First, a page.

Algorithm for dry eye disease diagnosis in individuals infected with human T-cell lymphotropic virus type 1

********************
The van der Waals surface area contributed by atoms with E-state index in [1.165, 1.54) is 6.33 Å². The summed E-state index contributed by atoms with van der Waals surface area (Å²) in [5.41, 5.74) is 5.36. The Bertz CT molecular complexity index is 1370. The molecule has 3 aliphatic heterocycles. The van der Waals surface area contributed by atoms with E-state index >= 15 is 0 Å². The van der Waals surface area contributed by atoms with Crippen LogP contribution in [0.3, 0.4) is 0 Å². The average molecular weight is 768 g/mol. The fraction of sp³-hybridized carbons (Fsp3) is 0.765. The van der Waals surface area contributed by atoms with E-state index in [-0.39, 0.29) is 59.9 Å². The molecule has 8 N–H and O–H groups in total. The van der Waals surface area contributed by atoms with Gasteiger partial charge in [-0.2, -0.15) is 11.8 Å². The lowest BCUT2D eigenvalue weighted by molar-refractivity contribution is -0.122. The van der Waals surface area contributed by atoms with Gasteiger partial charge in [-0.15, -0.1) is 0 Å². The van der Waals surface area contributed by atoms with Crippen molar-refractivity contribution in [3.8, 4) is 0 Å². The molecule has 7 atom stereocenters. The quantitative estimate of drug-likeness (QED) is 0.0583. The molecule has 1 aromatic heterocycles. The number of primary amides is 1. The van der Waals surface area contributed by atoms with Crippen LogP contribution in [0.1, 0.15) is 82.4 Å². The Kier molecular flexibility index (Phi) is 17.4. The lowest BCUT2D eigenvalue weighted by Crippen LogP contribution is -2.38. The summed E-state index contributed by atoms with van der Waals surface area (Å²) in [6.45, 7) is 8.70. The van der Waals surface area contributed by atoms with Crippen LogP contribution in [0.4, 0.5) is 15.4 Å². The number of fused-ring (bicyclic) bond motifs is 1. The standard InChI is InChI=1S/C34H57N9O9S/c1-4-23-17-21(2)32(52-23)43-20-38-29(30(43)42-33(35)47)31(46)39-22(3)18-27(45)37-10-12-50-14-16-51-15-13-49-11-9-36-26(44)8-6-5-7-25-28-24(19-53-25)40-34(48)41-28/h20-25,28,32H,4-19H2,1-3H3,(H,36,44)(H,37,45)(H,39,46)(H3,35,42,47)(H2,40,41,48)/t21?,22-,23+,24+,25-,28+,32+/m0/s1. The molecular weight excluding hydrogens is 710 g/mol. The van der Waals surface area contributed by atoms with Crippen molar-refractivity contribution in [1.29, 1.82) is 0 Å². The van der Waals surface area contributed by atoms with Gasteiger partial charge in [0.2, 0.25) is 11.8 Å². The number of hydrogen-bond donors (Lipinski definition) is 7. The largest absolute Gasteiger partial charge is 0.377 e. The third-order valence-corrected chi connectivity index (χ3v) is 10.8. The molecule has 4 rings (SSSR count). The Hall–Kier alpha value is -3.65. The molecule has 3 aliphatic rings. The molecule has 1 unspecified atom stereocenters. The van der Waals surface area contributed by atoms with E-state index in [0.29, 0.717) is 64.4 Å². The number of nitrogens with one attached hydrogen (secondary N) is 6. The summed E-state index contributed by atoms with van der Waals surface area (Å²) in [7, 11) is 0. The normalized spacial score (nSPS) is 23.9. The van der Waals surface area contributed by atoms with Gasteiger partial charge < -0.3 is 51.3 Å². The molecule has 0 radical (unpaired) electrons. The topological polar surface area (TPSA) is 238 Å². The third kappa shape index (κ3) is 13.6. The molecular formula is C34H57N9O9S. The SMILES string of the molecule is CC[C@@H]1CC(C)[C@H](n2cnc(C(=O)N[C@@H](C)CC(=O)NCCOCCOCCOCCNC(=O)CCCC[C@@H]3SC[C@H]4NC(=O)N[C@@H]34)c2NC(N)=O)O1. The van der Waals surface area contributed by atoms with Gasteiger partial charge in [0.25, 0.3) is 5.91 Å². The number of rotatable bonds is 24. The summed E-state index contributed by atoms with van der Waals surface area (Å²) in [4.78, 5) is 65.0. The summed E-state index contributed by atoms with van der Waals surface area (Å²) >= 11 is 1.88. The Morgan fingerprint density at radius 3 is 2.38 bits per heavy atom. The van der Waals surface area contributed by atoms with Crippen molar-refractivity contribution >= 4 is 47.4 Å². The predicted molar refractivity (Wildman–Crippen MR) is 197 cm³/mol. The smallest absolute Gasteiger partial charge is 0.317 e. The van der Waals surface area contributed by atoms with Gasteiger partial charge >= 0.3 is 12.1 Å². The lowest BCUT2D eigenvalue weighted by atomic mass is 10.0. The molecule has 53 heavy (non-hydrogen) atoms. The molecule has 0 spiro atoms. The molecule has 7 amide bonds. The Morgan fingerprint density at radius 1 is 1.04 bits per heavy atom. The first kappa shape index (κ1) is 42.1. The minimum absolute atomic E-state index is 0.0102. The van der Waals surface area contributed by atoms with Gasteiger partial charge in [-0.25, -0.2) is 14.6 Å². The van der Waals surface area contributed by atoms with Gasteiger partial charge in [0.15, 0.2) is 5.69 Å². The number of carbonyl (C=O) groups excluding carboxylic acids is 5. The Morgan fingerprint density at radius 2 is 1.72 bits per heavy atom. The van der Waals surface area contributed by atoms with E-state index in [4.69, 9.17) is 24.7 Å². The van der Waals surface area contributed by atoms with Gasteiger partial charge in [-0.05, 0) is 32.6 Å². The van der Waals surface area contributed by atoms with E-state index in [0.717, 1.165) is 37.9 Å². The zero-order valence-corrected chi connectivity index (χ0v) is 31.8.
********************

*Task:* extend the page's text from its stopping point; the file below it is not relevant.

<div><p>ABSTRACT Purpose: To evaluate the accuracy of lacrimal film tests and propose an algorithm for the diagnosis of dry eye disease in individuals infected with human T-cell lymphotropic virus type 1. Methods: Ninety-six patients infected with human T-cell lymphotropic virus type 1 were enrolled in the study. To assess clinical complaints, patients completed the Ocular Surface Disease Index questionnaire. To evaluate lacrimal film quality, patients underwent the tear breakup time test, Schirmer I test, and Rose Bengal staining. Dry eye disease was diagnosed when at least two of the three test results were abnormal. The sensitivity, specificity, positive and negative predictive values, and overall accuracy of the questionnaire as well as of each test alone and combined in parallel and in series were determined. Results: The most sensitive test was the tear breakup time test (98%), whereas the most specific was the Schirmer I test (100%). Rose Bengal staining had the highest overall accuracy (88.64%), whereas the Ocular Surface Disease Index had the lowest overall accuracy (62.65%). The tear breakup time test, Schirmer I test, and Ocular Surface Disease Index combined in parallel showed increased sensitivity and decreased specificity for all tests. In contrast, when combined in series, these tests demonstrated increased specificity and decreased sensitivity. Conclusion: This study shows the need to use multiple tests to evaluate tear film quality and include a symptom questionnaire as part of the diagnostic algorithm for dry eye disease.</p></div>